The BSc Honours and MSci Honours programmes take place over 4 and 5 years respectively. Years 1 and 2 are commonly referred to as sub-Honours years. Years 3, 4 (and 5 for the MSci) are the Honours years. Year 3 is also known as Junior Honours, year 4 as Senior Honours and is the final year for the BSc. Year 5, often referred to as the fifth or MSci year, is final year for MSci students.
The first 3 years are shared by both BSc and MSci. Substantial projects are undertaken by students in years 3 & 4 for the BSc and in years 3 and 5 for the MSci. More information on the projects is given below.
There will be various induction sessions in orientation week; see the orientation calendar for details. Attendance at relevant sessions on the Thursday is compulsory for Single Honours students. Attendance at other sessions is very strongly encouraged. Joint Honours students are strongly advised to attend as many sessions as possible, and to familiarise themselves with the contents of any sessions they miss.
Tutorials may be arranged by lecturers, to discuss lecturer-set problems, the coursework, lecture material, sample or past examination questions and other general issues relating to their modules. Students should take advantage of tutorials by preparing solutions to problems and thinking about the other issues carefully in advance.
Students may use and are strongly encouraged to come into the School and use any of the School Computer Labs physically where it is easier to talk to and get to know your peers and receive support. It is also the case that you must ensure that code submissions compile and run on School lab PCs or teaching servers, unless otherwise instructed in the coursework specification.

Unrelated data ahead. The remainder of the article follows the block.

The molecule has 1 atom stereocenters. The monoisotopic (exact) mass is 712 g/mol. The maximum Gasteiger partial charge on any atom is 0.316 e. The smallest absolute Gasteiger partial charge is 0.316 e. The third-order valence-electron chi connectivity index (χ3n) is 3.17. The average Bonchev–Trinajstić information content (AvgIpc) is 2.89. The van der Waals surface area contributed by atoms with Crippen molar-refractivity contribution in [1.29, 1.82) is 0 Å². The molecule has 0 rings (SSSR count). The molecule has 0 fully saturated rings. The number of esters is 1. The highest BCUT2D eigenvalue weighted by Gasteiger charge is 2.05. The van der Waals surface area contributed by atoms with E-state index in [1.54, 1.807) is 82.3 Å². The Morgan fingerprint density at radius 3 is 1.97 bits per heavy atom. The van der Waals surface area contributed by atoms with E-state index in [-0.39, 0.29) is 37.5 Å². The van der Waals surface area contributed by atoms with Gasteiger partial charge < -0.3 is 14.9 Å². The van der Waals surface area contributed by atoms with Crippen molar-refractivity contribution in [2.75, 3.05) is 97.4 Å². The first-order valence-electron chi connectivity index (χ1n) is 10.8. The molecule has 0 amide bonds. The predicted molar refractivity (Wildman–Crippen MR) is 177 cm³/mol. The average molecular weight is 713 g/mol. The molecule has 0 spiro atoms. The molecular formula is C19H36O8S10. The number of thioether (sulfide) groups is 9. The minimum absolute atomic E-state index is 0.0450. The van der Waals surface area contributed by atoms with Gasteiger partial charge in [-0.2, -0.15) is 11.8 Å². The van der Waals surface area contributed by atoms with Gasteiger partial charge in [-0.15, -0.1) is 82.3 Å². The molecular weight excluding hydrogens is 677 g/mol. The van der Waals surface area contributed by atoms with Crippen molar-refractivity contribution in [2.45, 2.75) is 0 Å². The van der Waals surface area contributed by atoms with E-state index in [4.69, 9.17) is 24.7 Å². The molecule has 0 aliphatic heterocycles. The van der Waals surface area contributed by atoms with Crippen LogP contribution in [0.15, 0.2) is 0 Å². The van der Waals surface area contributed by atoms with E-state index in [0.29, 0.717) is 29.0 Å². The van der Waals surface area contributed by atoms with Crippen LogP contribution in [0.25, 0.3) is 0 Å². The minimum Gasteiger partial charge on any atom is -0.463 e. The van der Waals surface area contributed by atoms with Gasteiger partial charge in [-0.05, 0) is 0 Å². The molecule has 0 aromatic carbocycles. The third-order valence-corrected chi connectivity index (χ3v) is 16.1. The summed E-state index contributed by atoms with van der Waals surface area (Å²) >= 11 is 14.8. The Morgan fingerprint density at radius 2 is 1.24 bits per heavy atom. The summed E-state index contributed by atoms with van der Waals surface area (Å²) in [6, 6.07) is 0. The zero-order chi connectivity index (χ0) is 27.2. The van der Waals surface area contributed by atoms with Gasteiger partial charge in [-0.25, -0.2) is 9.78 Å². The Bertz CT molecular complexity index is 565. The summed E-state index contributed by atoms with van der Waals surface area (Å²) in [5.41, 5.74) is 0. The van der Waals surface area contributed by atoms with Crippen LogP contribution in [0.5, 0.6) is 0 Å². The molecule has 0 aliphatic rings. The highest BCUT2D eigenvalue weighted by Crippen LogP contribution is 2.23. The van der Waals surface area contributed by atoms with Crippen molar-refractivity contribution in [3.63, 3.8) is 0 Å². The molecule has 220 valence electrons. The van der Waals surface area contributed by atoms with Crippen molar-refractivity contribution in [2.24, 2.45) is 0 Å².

The lab PCs provide all of the software required for practical work on CS modules.
If you are working on your own computer, you are required to backup your work regularly and at the very least every 24 hours. As a registered student, you have access to OneDrive via Microsoft 365 which may suffice for many smaller projects. CS network home directories are accessbile via SSH on the teaching servers, from the University network. Distributed version control is another option for backing-up work.
Each individual piece of coursework has its own deadline defined in MMS. After this deadline, lateness penalties apply, and work may not receive formative feedback.
As already described, failure to achieve an overall coursework average of at least 4, taking into account lateness penalties, will result in failing a module without right to reassessment. In coursework-only modules, since no reassessment is available, an overall grade of 7 must be achieved.
See also target feedback timescales.
For progression to Senior Honours (BSc only), a student must have passed all their Junior Honours modules, and fulfilled the Faculty regulations regarding sub-honours credits. For progression to the final year of the MSci programme, a student must have passed all their Senior Honours modules.
To switch from BSc Honours to MSci at the end of Junior Honours year in June 2024, students must have passed all their Junior Honours modules with a weighted average of at least 11 at the end of semester 2.
The School’s External Examiner for Honours is Dr Joseph Maguire of Glasgow University.
Distinguished Lecture Series
All final year Single Honours BSc and MSci students are required to attend all lectures in the Distinguished Lecture Series.